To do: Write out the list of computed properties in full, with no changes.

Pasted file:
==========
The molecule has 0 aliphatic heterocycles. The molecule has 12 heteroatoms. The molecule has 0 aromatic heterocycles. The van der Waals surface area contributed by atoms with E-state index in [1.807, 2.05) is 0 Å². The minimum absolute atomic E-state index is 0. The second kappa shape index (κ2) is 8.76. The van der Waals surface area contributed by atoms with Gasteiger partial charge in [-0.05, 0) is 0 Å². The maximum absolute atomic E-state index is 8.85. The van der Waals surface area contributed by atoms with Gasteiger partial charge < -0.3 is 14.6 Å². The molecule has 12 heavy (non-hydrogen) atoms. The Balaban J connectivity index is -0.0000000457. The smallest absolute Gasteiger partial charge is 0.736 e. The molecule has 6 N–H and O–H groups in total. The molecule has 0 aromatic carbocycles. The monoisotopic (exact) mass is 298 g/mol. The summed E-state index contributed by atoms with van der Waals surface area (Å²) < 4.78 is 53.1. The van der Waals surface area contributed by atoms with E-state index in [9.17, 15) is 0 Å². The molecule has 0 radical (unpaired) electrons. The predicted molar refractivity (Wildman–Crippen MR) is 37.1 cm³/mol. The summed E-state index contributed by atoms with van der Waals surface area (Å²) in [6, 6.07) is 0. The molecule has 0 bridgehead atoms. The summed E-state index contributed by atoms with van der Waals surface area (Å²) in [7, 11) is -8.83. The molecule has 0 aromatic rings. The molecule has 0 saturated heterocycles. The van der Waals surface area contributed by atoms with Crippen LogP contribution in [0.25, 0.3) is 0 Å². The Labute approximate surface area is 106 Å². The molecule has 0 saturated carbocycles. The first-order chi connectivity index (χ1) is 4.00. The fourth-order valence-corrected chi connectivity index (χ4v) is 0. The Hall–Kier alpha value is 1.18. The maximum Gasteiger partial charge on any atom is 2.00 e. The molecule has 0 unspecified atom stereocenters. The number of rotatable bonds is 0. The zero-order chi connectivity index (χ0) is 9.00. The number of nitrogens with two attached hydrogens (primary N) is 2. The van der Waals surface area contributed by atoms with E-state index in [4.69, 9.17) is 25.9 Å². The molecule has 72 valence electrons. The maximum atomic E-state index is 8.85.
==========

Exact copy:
The molecule has 0 aliphatic heterocycles. The molecule has 12 heteroatoms. The molecule has 0 aromatic heterocycles. The van der Waals surface area contributed by atoms with E-state index in [1.807, 2.05) is 0 Å². The minimum absolute atomic E-state index is 0. The second kappa shape index (κ2) is 8.76. The van der Waals surface area contributed by atoms with Gasteiger partial charge in [-0.05, 0) is 0 Å². The maximum absolute atomic E-state index is 8.85. The van der Waals surface area contributed by atoms with Gasteiger partial charge < -0.3 is 14.6 Å². The molecule has 12 heavy (non-hydrogen) atoms. The Balaban J connectivity index is -0.0000000457. The smallest absolute Gasteiger partial charge is 0.736 e. The molecule has 6 N–H and O–H groups in total. The molecule has 0 aromatic carbocycles. The monoisotopic (exact) mass is 298 g/mol. The summed E-state index contributed by atoms with van der Waals surface area (Å²) < 4.78 is 53.1. The van der Waals surface area contributed by atoms with E-state index in [9.17, 15) is 0 Å². The molecule has 0 radical (unpaired) electrons. The predicted molar refractivity (Wildman–Crippen MR) is 37.1 cm³/mol. The summed E-state index contributed by atoms with van der Waals surface area (Å²) in [6, 6.07) is 0. The molecule has 0 bridgehead atoms. The summed E-state index contributed by atoms with van der Waals surface area (Å²) in [7, 11) is -8.83. The molecule has 0 aromatic rings. The molecule has 0 saturated heterocycles. The van der Waals surface area contributed by atoms with Crippen LogP contribution in [0.25, 0.3) is 0 Å². The Labute approximate surface area is 106 Å². The molecule has 0 saturated carbocycles. The first-order chi connectivity index (χ1) is 4.00. The fourth-order valence-corrected chi connectivity index (χ4v) is 0. The Hall–Kier alpha value is 1.18. The maximum Gasteiger partial charge on any atom is 2.00 e. The molecule has 0 unspecified atom stereocenters. The number of rotatable bonds is 0. The zero-order chi connectivity index (χ0) is 9.00. The number of nitrogens with two attached hydrogens (primary N) is 2. The van der Waals surface area contributed by atoms with E-state index in [4.69, 9.17) is 25.9 Å². The molecule has 72 valence electrons. The maximum atomic E-state index is 8.85.